In his first game, he scored a try. Immediately after touching down, a slightly less than in-form Crowder hurled.
“Yeah, yeah, I kept playing,” he recalls with a laugh. “There was something about (that moment) that I was just like, ‘I love this sport.’”
His natural athleticism and his tidy footwork – his girlfriend of six years, Leona Fergusson, is quick to explain that it was his dance moves that first caught her attention – helped him earn almost immediate success with Purdue’s rugby team.
It wasn’t long before a dream began to percolate.
“He really enjoys pushing himself to see how much better he can get,” says Fergusson, who was attending Purdue as an exchange student from Glasgow, Scotland. “He’s always trying to get to the next level. He really loves setting a goal for himself and then trying to beat it.”
After graduating from Purdue with a Degree in Organizational Leadership, his goal was singular: become an Eagle.
That’s what brought him to Seattle, where he joined the Saracens in 2016.
Following his first season with the Saracens, he joined the Washington Athletic Club and helped the team finish third at the 2017 Club 7s National Championship. His performance with WAC Rugby helped inspire the call from Serevi to join the Fijian side in Glendale later that summer.
A return to the Saracens that fall set Crowder up to eventually sign a contract with the Major League Rugby based Seattle Seawolves. He’s now completed two years with Seattle and, of course, has been part of two league championships.
Crowder’s overarching dream remains, but the success he’s already uncovered is a testament to his work ethic and, perhaps equally as important, his motivation.
“He is always focused on making his mom proud and his aunt proud,” Fergusson says. “He loves being able to go back (to Chicago Heights). He doesn’t talk a lot about where he comes from and he never complains about it or uses it as an excuse, but he’s very conscious about trying to be a positive male role model.”
With a return to the Club 7s National Championship with WAC this weekend, he’ll be seeking more hardware and he’ll be on a stage with the chance to impress more than a few important on-lookers.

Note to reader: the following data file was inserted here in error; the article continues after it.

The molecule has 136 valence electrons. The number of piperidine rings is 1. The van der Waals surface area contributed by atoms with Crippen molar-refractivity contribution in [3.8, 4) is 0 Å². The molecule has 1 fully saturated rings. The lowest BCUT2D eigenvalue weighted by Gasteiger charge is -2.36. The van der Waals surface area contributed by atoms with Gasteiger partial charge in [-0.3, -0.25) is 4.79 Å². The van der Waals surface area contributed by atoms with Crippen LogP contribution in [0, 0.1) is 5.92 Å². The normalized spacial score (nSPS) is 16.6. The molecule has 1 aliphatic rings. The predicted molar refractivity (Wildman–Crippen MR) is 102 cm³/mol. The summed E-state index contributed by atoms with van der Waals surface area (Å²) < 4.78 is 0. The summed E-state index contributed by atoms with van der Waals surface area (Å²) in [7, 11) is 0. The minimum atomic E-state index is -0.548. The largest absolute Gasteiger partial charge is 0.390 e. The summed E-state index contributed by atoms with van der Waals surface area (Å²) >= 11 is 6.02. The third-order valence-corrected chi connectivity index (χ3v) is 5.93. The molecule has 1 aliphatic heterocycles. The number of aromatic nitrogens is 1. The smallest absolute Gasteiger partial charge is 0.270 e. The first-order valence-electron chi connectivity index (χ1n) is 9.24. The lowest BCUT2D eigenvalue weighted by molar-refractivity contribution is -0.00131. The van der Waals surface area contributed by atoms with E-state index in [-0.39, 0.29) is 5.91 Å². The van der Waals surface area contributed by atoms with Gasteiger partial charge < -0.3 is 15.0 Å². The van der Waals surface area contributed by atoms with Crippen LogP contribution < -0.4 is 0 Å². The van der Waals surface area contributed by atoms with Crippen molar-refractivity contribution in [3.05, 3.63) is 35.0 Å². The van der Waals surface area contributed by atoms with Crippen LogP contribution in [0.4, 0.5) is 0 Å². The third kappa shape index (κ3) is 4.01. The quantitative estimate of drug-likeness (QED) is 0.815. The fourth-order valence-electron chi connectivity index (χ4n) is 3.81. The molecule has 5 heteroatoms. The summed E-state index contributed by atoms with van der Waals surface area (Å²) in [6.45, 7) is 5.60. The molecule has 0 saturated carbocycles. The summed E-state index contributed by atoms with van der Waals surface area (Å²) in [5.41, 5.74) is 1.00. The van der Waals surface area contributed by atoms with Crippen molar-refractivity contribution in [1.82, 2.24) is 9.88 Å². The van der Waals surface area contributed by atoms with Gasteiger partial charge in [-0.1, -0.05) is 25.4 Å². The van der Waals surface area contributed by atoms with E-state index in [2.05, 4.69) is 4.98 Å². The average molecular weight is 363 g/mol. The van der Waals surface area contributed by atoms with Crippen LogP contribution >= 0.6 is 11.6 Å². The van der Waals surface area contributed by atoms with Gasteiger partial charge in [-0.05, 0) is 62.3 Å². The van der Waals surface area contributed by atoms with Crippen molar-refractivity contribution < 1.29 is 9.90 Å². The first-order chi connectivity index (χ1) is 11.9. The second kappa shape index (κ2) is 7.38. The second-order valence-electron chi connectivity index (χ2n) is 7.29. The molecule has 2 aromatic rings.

“We’re going out to win a national championship,” he says, expressing the main goal first. “And yeah, I’ll be balling out this week.”
Seawolves teammate and WAC 7s coach Shalom Suniula, who is capped with both USA’s Sevens and 15s teams, has seen Crowder’s potential from the front row.
“He brings a lot of will power,” Suniula says. “There is plenty of room for growth with Dion to express himself. As an athlete, he’s probably the most athletic guy we have on the (WAC) squad. He brings a lot of raw athleticism and if we harness it right, he’ll be able to perform at his best.”
As a wrestler – something Crowder still dabbles with, training in Brazilian jiu-jitsu last summer – he honed his drive and determination.
“One of the main things I learned from wrestling is being able to push yourself past your comfort zone and past what you think you’re able to do,” Crowder says.
For his rugby dreams to come to fruition, it might just be a matter of time.
“He’s very quick, very explosive and very powerful, and he’s great on defence,” Suniula says. “He definitely has potential. At this stage, it’s fine-tuning specific skill sets and then it’s game understanding. He just needs to get more experience playing rugby and that’s what he’s getting with WAC 7s at the moment.”
Crowder has witnessed the very best from the inside. Of this, there is no doubt. He’s seen the dream.
Now the kid from the southern suburbs of Chicago just needs to ball out.